Class\--specific material categorisation.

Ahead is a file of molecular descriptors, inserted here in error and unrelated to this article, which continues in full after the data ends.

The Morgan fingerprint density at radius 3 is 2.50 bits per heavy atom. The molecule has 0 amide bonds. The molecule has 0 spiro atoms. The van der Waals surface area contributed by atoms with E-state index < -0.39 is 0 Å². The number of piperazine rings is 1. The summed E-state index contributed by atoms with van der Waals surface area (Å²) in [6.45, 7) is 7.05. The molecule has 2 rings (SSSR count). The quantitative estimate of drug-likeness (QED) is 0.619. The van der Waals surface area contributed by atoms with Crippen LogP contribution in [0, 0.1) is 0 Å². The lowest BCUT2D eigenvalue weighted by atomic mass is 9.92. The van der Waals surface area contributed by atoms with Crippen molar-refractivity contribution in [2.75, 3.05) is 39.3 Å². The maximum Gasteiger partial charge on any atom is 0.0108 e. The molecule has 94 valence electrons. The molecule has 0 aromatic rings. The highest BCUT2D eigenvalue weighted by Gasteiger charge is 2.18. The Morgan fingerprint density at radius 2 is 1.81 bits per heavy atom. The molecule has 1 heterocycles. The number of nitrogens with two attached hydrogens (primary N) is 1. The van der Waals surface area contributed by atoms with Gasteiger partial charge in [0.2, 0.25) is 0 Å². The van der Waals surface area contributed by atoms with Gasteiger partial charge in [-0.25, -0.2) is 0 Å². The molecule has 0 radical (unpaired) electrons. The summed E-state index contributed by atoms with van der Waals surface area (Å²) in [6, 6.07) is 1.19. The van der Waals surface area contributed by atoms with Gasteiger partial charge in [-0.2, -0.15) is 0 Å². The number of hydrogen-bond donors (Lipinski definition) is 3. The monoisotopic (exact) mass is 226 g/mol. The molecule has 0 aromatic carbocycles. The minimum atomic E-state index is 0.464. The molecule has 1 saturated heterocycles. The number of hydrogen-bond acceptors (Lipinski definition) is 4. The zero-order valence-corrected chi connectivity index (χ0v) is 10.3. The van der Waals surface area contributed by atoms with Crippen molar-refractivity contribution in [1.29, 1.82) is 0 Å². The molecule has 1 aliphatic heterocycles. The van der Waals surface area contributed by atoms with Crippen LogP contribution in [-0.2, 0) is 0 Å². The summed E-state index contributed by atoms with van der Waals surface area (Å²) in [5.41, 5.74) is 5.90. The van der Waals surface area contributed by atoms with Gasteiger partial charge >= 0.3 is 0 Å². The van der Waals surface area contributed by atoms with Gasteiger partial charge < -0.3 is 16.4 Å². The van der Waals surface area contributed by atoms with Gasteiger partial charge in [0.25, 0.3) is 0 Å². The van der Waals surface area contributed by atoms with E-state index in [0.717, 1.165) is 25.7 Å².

Although a considerable amount of work has been published on material classification, relatively little of it studies situations with considerable variation within each class. Many experiments use the exact same sample, or different patches from the same image, for training and test sets. Thus, such studies are vulnerable to effectively recognising one particular sample of a material as opposed to the material category. In contrast, this paper places firm emphasis on the capability to generalise to previously unseen instances of materials. We adopt an appearance-based strategy, and conduct experiments on a new database which contains several samples of each of eleven material categories, imaged under a variety of pose, illumination and scale conditions. Together, these sources of intra-class variation provide a stern challenge indeed for recognition. Somewhat surprisingly, the difference in performance between various state-of-the-art texture descriptors proves rather small in this task. On the other hand, we clearly demonstrate that very significant gains can be achieved via different SVM-based classification techniques. Selecting appropriate kernel parameters proves crucial. This motivates a novel recognition scheme based on a decision tree. Each node contains an SVM to split one class from all others with a kernel parameter optimal for that particular node. Hence, each decision is made using a different, optimal, class- -specific metric. Experiments show the superiority of this approach over several state-of-the-art classifiers.